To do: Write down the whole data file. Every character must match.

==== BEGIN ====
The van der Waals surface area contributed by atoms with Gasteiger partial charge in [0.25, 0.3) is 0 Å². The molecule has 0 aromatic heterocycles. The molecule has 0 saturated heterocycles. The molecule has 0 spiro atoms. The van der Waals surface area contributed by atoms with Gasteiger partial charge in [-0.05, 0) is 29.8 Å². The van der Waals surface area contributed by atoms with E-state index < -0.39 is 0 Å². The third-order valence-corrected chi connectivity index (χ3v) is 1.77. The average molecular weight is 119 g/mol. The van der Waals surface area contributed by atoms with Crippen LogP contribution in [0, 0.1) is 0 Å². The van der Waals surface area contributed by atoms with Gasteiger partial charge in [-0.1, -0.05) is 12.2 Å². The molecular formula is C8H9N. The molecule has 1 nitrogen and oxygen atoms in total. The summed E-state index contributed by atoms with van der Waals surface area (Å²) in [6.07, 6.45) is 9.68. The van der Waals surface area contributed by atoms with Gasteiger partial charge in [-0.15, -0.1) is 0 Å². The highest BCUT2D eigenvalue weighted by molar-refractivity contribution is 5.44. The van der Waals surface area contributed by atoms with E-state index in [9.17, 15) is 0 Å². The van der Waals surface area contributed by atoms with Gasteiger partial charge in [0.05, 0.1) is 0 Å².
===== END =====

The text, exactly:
The van der Waals surface area contributed by atoms with Gasteiger partial charge in [0.25, 0.3) is 0 Å². The molecule has 0 aromatic heterocycles. The molecule has 0 saturated heterocycles. The molecule has 0 spiro atoms. The van der Waals surface area contributed by atoms with Gasteiger partial charge in [-0.05, 0) is 29.8 Å². The van der Waals surface area contributed by atoms with E-state index < -0.39 is 0 Å². The third-order valence-corrected chi connectivity index (χ3v) is 1.77. The average molecular weight is 119 g/mol. The van der Waals surface area contributed by atoms with Crippen LogP contribution in [0, 0.1) is 0 Å². The van der Waals surface area contributed by atoms with Gasteiger partial charge in [-0.1, -0.05) is 12.2 Å². The molecular formula is C8H9N. The molecule has 1 nitrogen and oxygen atoms in total. The summed E-state index contributed by atoms with van der Waals surface area (Å²) in [6.07, 6.45) is 9.68. The van der Waals surface area contributed by atoms with Gasteiger partial charge in [-0.15, -0.1) is 0 Å². The highest BCUT2D eigenvalue weighted by molar-refractivity contribution is 5.44. The van der Waals surface area contributed by atoms with E-state index in [9.17, 15) is 0 Å². The van der Waals surface area contributed by atoms with Gasteiger partial charge in [0.05, 0.1) is 0 Å².